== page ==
Fingerprint ID Safe with Keypad

The Fingerprint ID Safe is a safe the needs a combination code and the owner’s fingerprint to unlock it. To access the safe, you must first enter a password, and if you get that correct, then you have to press your finger to the fingerprint sensor. If your fingerprint is recognized, then the safe unlocks. For a locking system, I used two L connectors and a servo. This project is a challenge in both hardware and software aspects, but is a very rewarding build once completed and a nice way to store your possessions.

Engineer

Luca C

Area of Interest

Hardware Engineering

School

Los Altos High School

Grade

Rising Sophomore

Reflection

Overall, Bluestamp has been a great experience and I have learned a lot about different kinds of engineering. This was my first time doing a program that was so engineering intensive and I had not been exposed to much engineering in the past. All I knew was that I had a small interest in building and design and this camp sounded like a good opportunity to explore that. This camp was so much more different that I expected from the very beginning. On the first day, I was already building my starter project within half an hour of walking into camp. Bluestamp was focused on independence and I was mostly researching solutions to my project instead of having lectures. This camp has also piqued my interest in hardware engineering and has opened up a potential career path for me.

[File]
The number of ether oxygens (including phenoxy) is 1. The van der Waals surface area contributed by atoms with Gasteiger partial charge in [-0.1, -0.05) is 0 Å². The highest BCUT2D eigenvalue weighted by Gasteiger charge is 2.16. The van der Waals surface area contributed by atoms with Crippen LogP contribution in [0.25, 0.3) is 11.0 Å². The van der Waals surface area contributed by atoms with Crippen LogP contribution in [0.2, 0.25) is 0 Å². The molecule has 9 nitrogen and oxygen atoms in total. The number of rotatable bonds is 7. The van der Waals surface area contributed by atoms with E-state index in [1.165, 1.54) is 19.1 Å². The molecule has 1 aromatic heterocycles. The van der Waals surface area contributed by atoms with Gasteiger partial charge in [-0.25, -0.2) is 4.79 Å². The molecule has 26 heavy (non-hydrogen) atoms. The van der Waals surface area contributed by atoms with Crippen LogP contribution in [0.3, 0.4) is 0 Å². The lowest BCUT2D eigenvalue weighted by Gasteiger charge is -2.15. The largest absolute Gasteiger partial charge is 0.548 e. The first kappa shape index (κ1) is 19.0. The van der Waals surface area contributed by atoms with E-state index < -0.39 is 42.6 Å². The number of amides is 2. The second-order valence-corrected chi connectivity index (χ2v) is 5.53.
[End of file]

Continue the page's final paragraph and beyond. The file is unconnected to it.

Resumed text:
Demo Night

Final Milestone

For my final milestone, I put the finishing touches on my safe. I cut out spaces in my box to fit my fingerprint scanner and keypad along with a small hole for a charging cable. I also glued in my servo to created a lock mechanism and added a Liquid Crystal Display to display text. Another feature that I incorporated was a buzzer to make a “beep” sound as I punched in numbers and once I successfully unlocked my safe. Furthermore, I finalized my code and made sure all my connections were secure to prevent connectivity problems. A few issues I had to overcome were some of the connections on my PCB which were not soldered correctly and had messed up my circuit. I used a multimeter to check the voltage running through different places to find out where the problem was. Once I found it, I just soldered the wires back together. Additionally, using a Dremel to cut out spaces in my box was long and tedious work and I ended up doing a shaky job. However, I was able to file out most of the rough edges and have my components fit tightly. Unfortunately, I cut too much for my LCD and there was extra space on the top and bottom. Since it fit well horizontally, I was still able to make it fit into my safe. To make sure my components stayed in my box, I superglued them in.

Link to my final code

Bill Of Materials

Build Plan

Fingerprint ID safe
Fingerprint Safe

Second Milestone